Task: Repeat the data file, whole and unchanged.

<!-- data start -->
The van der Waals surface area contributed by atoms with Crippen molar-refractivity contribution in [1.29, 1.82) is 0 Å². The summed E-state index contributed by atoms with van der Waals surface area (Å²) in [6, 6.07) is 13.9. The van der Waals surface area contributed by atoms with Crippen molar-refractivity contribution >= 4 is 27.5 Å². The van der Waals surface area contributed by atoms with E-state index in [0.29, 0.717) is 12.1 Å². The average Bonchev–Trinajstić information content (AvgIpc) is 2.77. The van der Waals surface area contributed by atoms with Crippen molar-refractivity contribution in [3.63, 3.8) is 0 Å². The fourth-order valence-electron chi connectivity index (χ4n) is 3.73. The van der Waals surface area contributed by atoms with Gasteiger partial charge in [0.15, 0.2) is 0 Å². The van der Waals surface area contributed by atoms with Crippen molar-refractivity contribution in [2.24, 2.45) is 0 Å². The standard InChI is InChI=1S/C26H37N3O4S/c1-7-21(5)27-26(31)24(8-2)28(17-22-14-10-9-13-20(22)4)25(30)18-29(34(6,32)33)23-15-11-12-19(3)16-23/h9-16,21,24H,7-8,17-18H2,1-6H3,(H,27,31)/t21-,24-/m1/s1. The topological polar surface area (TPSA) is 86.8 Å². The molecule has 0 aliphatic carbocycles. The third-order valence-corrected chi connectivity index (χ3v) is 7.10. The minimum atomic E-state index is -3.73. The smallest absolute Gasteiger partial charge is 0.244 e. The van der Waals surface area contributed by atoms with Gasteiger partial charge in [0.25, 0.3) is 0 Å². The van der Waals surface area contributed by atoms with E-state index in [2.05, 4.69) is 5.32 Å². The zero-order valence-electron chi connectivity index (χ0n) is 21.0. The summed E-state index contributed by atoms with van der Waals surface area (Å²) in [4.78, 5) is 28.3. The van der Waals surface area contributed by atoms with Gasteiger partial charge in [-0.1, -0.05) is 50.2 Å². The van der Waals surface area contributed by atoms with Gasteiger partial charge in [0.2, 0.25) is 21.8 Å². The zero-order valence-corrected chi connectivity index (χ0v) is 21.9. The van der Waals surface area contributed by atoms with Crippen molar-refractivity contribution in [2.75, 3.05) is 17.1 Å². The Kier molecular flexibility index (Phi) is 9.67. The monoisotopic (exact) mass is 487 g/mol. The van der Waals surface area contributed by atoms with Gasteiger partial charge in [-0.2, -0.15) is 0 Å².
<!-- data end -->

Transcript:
The van der Waals surface area contributed by atoms with Crippen molar-refractivity contribution in [1.29, 1.82) is 0 Å². The summed E-state index contributed by atoms with van der Waals surface area (Å²) in [6, 6.07) is 13.9. The van der Waals surface area contributed by atoms with Crippen molar-refractivity contribution >= 4 is 27.5 Å². The van der Waals surface area contributed by atoms with E-state index in [0.29, 0.717) is 12.1 Å². The average Bonchev–Trinajstić information content (AvgIpc) is 2.77. The van der Waals surface area contributed by atoms with Crippen molar-refractivity contribution in [3.63, 3.8) is 0 Å². The fourth-order valence-electron chi connectivity index (χ4n) is 3.73. The van der Waals surface area contributed by atoms with Gasteiger partial charge in [0.15, 0.2) is 0 Å². The van der Waals surface area contributed by atoms with Crippen molar-refractivity contribution in [2.24, 2.45) is 0 Å². The standard InChI is InChI=1S/C26H37N3O4S/c1-7-21(5)27-26(31)24(8-2)28(17-22-14-10-9-13-20(22)4)25(30)18-29(34(6,32)33)23-15-11-12-19(3)16-23/h9-16,21,24H,7-8,17-18H2,1-6H3,(H,27,31)/t21-,24-/m1/s1. The topological polar surface area (TPSA) is 86.8 Å². The molecule has 0 aliphatic carbocycles. The third-order valence-corrected chi connectivity index (χ3v) is 7.10. The minimum atomic E-state index is -3.73. The smallest absolute Gasteiger partial charge is 0.244 e. The van der Waals surface area contributed by atoms with Gasteiger partial charge in [0.25, 0.3) is 0 Å². The van der Waals surface area contributed by atoms with E-state index in [2.05, 4.69) is 5.32 Å². The zero-order valence-electron chi connectivity index (χ0n) is 21.0. The summed E-state index contributed by atoms with van der Waals surface area (Å²) in [4.78, 5) is 28.3. The van der Waals surface area contributed by atoms with Gasteiger partial charge in [-0.1, -0.05) is 50.2 Å². The van der Waals surface area contributed by atoms with Gasteiger partial charge in [0.2, 0.25) is 21.8 Å². The zero-order valence-corrected chi connectivity index (χ0v) is 21.9. The van der Waals surface area contributed by atoms with Crippen molar-refractivity contribution in [2.75, 3.05) is 17.1 Å². The Kier molecular flexibility index (Phi) is 9.67. The monoisotopic (exact) mass is 487 g/mol. The van der Waals surface area contributed by atoms with Gasteiger partial charge in [-0.2, -0.15) is 0 Å².